Despite what your parents might think, the ESRB says that a mere 5% of all games released during 2010 were rated "M" for Mature.
It's a constant refrain that you're probably all too familiar with if you play videogames: Oh, videogames are so violent! They're all about shooting helpless people in the face / running people over with cars / beating up prostitutes / all of the above! For many non-gamers, gaming is seen as a thoroughly bloodsoaked hobby.
Yet that view isn't necessarily one supported by facts. According to the ESRB, the industry organization in charge of rating games in the US, it classified a mere 5% of releases as "Mature" in 2010 - about 82 titles out of 1,638. This was the second-smallest category, with EC (Early Childhood) accounting for a mere 1% of releases.
As expected, E (Everyone) took the lion's share with 55% of all games released in 2010, followed by T (Teen) with 21% and E10+ (Everyone 10+) with 18%.
So why do M-rated games get the spotlight?
They tend to sell better than their lower-rated counterparts, for one. Compare this breakdown with the top ten best-selling games of 2010 (in the US, according to NPD):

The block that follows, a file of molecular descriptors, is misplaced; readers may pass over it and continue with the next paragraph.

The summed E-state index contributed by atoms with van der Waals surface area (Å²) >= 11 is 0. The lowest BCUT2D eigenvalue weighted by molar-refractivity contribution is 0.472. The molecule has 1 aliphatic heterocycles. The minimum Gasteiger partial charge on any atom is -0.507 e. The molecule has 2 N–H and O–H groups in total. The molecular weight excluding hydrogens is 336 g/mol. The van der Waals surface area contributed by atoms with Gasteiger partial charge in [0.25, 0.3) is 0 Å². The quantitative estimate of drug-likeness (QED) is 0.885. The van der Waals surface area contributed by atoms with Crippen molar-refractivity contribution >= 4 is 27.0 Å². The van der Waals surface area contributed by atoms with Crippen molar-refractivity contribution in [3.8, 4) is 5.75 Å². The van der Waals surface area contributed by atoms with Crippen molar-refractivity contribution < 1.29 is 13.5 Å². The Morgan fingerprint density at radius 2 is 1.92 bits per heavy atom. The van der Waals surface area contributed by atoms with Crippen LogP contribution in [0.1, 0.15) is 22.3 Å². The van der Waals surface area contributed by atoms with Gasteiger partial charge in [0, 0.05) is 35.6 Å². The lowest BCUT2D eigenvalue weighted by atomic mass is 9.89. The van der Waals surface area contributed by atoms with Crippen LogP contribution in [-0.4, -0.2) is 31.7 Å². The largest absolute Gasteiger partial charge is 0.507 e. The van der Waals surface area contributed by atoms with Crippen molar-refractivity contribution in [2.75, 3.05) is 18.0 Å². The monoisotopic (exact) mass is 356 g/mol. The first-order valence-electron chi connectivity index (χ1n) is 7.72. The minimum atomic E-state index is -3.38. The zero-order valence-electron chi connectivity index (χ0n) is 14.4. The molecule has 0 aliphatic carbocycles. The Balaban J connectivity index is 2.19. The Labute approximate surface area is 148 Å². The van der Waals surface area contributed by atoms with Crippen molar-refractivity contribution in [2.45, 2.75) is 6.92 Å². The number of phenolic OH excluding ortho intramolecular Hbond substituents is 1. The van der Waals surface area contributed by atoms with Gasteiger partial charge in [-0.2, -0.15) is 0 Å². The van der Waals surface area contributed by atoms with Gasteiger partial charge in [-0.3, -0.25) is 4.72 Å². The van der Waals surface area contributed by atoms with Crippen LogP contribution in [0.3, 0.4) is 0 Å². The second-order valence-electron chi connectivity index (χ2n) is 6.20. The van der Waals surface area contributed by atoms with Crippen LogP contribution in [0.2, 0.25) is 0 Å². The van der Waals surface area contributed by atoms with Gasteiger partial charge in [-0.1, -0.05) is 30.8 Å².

1. Call of Duty: Black Ops (Rated M)
2. Madden NFL 11 (Rated E)
3. Halo: Reach (Rated M)
4. New Super Mario Bros. Wii (Rated E)
5. Red Dead Redemption (Rated M)
6. Wii Fit Plus (Rated E)
7. Just Dance 2 (Rated E10+)
8. Call Of Duty: Modern Warfare 2 (Rated M)
9. Assassin's Creed: Brotherhood (Rated M)
10. NBA 2K11 (Rated E)
Ignoring that NPD recently declared Black Ops the best-selling game ever (in the United States), five of the top ten games on this list are rated M, four are rated E, and one is rated E10+. That's massively disproportionate compared to the percentage of M-rated games in the total release schedule.
There may not be more M-rated games, but it sure seems like more people are playing them.